Becoming a social worker
Growing up in Papua New Guinea, Keren Rowaro thought a business career was in her future, but a six-month time out pushed her towards social work instead. Two years into her degree, with multiple placements now completed, Keren is certain it was the right move.
“When I was finishing high school at home in Papua New Guinea, I applied for a Bachelor of Accounting and Finance degree at ACU. I thought I’d go into business and work in accounting or maybe information software development,” Keren said. “I can’t believe that now, but that was the plan! Instead, I decided to take a six-month break in between school and uni. It gave me time to think.
I asked myself if I really wanted to wake up every day and pursue a business career. I knew the answer was ‘no’.
“I’ve always been told I’m a people person who’s easy to talk to, but I didn’t recognise that in myself. When I came to understand that is how other people perceived me, I started to see how I can use who I am to create a foundation and build relationships easily with others.”
Before coming to ACU, Keren completed a Diploma in Community Services at TAFE, which only confirmed what she already knew – social work was where she was meant to be.
“What I was studying in the diploma was so different to what I had focused on in high school, but I started learning about new theories, concepts, values and belief systems, and it all aligned with who I wanted to be and what I wanted to learn.”
Keren enrolled at ACU again, this time for the Bachelor of Social Work at the Brisbane Campus.
Putting it into practice
Keren said she chose ACU mostly because of the placement opportunities, and getting to put theory into practice has been the highlight of her degree.
“One of my first placements was with St Vincent De Paul in Brisbane in case management,” she said. “I was working with clients who had experienced domestic violence or were from refugee and immigrant backgrounds.
“Being able to support them was incredibly satisfying. When someone came to me and said something like they didn’t have enough food, even when it was hard, I was so determined to find a way to get them the help and resources they needed.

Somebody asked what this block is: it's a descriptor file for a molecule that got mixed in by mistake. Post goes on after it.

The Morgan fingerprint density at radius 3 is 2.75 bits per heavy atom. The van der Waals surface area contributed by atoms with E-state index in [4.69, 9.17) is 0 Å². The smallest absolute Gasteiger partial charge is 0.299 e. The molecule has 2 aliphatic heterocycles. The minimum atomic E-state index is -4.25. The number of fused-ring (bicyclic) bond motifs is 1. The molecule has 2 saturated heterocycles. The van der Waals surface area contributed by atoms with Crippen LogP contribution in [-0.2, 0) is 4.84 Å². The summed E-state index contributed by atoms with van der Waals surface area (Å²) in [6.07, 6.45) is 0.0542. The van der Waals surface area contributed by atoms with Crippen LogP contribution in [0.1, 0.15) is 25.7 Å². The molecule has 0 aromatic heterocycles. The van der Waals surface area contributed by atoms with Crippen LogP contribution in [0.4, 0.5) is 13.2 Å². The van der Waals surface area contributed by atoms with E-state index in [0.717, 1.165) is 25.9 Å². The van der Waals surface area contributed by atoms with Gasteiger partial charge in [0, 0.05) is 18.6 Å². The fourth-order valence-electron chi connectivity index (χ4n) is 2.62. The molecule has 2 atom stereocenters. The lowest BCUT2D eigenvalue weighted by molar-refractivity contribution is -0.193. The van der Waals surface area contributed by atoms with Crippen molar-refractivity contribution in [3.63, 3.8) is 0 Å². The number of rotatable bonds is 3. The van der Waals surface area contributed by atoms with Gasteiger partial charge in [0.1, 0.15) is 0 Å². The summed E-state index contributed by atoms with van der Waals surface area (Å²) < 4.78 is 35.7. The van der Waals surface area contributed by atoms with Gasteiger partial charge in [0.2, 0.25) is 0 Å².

“As social justice is important to me, getting to see how I could put that value to work in an organisation like Vinnies was very rewarding.”
Currently, Keren is completing another placement with Queensland Health working at the Children's Hospital in the Child and Youth Mental Health Service (CYMHS).
“Being in the role has allowed me to work in consultation with clients that have complex care needs and with those that come from a culturally and linguistically diverse background. I’ve found myself drawn towards the humanitarian aid development aspect of the job and I like working with children and young people that have mental health issues, so this placement has been a good fit for me.”
Taking an interest
Social work can be a challenging degree and even more challenging to practice. For Keren, during the tough times on her placements it has all come down to her natural ability to build relationships.
“When I was doing an internship at a high school that had a large population of students from a refugee or immigrant background, a lot of the time I’d start by asking them about their interests. I wouldn’t launch straight into, ‘Oh, I see you’re from this type of background’.
By starting with a chat about their interests and who they were broke down barriers more quickly and I was able to build rapport, trust and relationships with them.”
Keren contributes much of her positive experience at ACU to the support she receives from the Mercy Scholarship, which has made a huge impact on her studies.
“When I applied, I didn’t realise it was so competitive and that it only gets awarded to two people every year.
And little did I know that the Mercy Scholarship would waive my tuition fees for my entire four-year degree.
“When I told my family the big news, they were thrilled but also so grateful to ACU for giving me this chance. My dad was so shocked, he did a little dive onto the floor! When he stood up, he gave me a hug and said, ‘God gets the glory for this!’ Even now, every day when I wake up I still can’t comprehend this amazing opportunity that I’ve been given.”
Even though Keren will be finishing her undergraduate degree in 2021, she’s not sure this will be the end of her time on the Brisbane Campus.
“I am definitely thinking about a Master of Social Work. I want to stay in Australia and start working to secure my future. I know I want to work with children, young people and families and that could be in a school, a hospital, I don’t really know. I’m open to whatever comes my way.”
Find out more about where a social work degree at ACU can take you, and discover how many scholarships you could be eligible for to support you along the way.